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Old 03-25-2012, 11:07 PM
Paul E Condon
 
Default how to increase space for tmpfs /tmp ... OT question

On 20120325_010923, Stan Hoeppner wrote:
> On 3/24/2012 4:02 PM, Javier Vasquez wrote:
> > 2012/3/24 shirish शिरीष <shirishag75@gmail.com>:
>
> >> # TMPFS_SIZE: maximum size for all tmpfs filesystems if no specific
> >> # size is provided. If no value is provided here, the kernel default
> >> # will be used.
> >> TMPFS_SIZE=20%
> >
> > See, this is as you wish. This particular setting is the maximum for
> > ALL of the tmpfs space. Kind of the default if nothing else is
> > specified. You might not touch this if you don't want. So I would
> > not be afraid of using 100% of RAM here.
>
> That's probably not a smart idea:
>
> http://www.kernel.org/doc/Documentation/filesystems/tmpfs.txt
> ...
> tmpfs has three mount options for sizing:
>
> size: The limit of allocated bytes for this tmpfs instance. The
> default is half of your physical RAM without swap. If you
> oversize your tmpfs instances the machine will deadlock
> since the OOM handler will not be able to free that memory.
> ...
>
> The OP would likely be far better off simply mounting /tmp on his root
> filesystem as was always done in the past. Application developers
> writing to /tmp aren't expecting memory speed transfers of such files
> because of the traditional placement of /tmp. And he'll have more than
> enough space, many times his RAM quantity.
>
> FWIW, my Squeeze servers are all upgrades going back to Sarge, IIRC.
> Here's my /tmp setup:
>
> $ df /tmp
> Filesystem Type Size Used Avail Use% Mounted on
> /dev/sda2 ext2 33G 3.8G 28G 12% /
>
> I'm sure some/many of you will gasp at that fact I still use EXT2. If
> it ain't broke, don't "fix" it. The /boot and root filesystems are on
> EXT2, with all data storage on XFS. Never had problems with EXT2 in
> this setup, so it lives on, for now.
>
> --
> Stan
>
>
> --
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> Archive: http://lists.debian.org/4F6EB693.30009@hardwarefreak.com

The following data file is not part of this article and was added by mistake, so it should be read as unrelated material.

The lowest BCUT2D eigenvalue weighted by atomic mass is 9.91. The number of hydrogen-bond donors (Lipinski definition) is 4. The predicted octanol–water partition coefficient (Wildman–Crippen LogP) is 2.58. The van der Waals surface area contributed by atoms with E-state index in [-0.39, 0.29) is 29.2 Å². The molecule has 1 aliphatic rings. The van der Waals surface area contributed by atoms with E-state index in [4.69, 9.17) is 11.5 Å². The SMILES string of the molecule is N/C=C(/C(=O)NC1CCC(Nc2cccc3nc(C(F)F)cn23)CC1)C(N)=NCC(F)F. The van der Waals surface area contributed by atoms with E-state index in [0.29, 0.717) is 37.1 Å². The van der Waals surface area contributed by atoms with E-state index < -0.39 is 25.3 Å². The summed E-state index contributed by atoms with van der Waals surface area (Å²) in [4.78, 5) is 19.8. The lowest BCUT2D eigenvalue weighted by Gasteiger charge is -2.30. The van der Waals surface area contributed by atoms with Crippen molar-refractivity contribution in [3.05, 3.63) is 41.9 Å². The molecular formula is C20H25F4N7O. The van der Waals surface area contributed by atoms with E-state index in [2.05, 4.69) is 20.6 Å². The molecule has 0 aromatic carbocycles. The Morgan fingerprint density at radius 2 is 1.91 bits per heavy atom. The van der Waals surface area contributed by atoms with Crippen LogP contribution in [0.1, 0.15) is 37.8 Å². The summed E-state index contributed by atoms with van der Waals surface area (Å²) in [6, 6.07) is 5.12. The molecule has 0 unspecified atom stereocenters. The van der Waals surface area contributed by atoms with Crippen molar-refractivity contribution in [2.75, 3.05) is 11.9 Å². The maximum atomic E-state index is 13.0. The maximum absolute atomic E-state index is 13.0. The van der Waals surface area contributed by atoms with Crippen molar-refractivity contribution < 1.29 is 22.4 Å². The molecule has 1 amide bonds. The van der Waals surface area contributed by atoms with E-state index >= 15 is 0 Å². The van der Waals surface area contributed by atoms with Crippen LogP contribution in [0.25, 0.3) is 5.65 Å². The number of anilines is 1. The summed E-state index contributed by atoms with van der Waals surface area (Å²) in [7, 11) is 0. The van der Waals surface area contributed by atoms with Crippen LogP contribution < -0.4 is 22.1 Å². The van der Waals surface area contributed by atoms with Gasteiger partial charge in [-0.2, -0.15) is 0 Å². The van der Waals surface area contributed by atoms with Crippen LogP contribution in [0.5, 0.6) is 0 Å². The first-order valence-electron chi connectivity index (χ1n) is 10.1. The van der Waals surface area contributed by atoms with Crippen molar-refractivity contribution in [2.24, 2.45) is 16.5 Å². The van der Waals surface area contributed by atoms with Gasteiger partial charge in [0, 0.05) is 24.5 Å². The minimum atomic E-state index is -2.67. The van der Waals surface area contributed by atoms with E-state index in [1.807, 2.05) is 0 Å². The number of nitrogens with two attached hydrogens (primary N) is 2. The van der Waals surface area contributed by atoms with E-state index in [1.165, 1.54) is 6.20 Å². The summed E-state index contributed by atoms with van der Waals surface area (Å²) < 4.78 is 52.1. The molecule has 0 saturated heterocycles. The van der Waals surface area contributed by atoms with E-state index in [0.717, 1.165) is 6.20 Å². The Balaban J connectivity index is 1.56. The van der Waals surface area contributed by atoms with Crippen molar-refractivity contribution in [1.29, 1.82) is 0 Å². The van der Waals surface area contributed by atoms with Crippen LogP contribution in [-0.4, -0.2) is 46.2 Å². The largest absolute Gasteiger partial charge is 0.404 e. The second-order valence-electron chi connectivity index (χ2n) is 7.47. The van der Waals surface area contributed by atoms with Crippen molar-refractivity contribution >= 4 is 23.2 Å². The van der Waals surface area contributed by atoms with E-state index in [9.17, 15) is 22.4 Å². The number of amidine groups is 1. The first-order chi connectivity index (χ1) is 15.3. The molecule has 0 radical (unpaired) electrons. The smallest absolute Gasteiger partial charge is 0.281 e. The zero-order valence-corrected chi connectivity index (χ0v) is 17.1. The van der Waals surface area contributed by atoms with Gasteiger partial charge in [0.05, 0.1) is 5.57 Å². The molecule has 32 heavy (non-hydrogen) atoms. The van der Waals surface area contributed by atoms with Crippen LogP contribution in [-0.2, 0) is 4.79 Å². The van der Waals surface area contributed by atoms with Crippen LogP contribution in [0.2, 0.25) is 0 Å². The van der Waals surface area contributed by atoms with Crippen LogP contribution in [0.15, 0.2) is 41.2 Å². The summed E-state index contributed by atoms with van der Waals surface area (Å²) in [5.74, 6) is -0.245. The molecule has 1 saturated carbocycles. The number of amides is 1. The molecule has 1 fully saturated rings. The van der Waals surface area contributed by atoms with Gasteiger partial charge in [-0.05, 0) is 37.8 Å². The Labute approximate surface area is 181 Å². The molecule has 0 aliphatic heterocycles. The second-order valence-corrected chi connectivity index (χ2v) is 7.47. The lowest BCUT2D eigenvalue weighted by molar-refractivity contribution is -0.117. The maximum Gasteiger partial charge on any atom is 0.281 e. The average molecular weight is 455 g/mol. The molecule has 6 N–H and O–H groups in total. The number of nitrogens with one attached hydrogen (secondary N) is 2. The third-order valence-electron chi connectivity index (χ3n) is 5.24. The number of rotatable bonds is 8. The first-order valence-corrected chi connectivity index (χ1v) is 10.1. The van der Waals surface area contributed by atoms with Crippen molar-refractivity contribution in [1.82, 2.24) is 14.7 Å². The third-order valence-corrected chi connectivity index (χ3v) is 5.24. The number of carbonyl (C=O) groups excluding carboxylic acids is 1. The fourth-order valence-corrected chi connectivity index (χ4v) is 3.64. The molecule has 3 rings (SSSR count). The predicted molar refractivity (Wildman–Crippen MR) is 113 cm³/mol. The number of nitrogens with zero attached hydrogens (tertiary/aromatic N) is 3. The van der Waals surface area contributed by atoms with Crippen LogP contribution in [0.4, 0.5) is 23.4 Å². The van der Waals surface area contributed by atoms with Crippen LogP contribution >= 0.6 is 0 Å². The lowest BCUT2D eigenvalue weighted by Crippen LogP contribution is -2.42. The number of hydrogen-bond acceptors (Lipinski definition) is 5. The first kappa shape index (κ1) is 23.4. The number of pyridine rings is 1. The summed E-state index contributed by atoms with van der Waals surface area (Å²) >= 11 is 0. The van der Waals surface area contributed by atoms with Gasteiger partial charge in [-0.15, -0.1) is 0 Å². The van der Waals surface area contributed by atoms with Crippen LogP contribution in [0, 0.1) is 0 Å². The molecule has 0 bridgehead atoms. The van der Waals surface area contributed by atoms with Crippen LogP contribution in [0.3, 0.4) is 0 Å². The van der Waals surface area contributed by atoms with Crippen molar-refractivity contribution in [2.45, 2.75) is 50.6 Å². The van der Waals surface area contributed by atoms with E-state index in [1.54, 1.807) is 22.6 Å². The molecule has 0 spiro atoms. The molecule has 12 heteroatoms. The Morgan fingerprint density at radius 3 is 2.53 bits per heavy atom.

>

OK, Stan,

I'm convinced by your argument, but I'm not ready to switch to XFS and
ext2. My root partition is ext3 and contains plenty of space (~50GB)
for /tmp. Also, I have been being bothered by running out of space for
intermediate files during 'sort' of largish files. So, ... how do I
shut down tmpfs? On my plain vanilla wheezy tmpfs seems also to be
involved in something called rootfs which is in use. Do I have to
reboot to get rid of the tmpfs mount of /tmp? On this machine, I have
a 60GB partition that I have been using with the -T option in sort to
make it work again, but I can't make that partition BE mounted as /tmp
until I have umount-ed the tmpfs mount at /tmp. At least that is what
I think my problem is.

TIA
--
Paul E Condon
pecondon@mesanetworks.net


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Old 03-26-2012, 01:24 AM
Henrique de Moraes Holschuh
 
Default how to increase space for tmpfs /tmp ... OT question

On Sun, 25 Mar 2012, Paul E Condon wrote:
> > I'm sure some/many of you will gasp at that fact I still use EXT2. If
> > it ain't broke, don't "fix" it. The /boot and root filesystems are on
> > EXT2, with all data storage on XFS. Never had problems with EXT2 in
> > this setup, so it lives on, for now.

You are, of course, aware of the term "bit rot"?

ext2 is mostly unused nowadays, and it gets little attention and testing.
It depends heavily on the VFS layer pagecache, and other areas of the kernel
to work well. But THOSE areas are not staying put. So, ext2 *will* bit
rot.

> I'm convinced by your argument, but I'm not ready to switch to XFS and
> ext2. My root partition is ext3 and contains plenty of space (~50GB)

I advise you to not switch anything to ext2. XFS is fine, it is actively
developed, regression-tested, and heavily used everywhere. ext2 is not
(anymore).

--
"One disk to rule them all, One disk to find them. One disk to bring
them all and in the darkness grind them. In the Land of Redmond
where the shadows lie." -- The Silicon Valley Tarot
Henrique Holschuh


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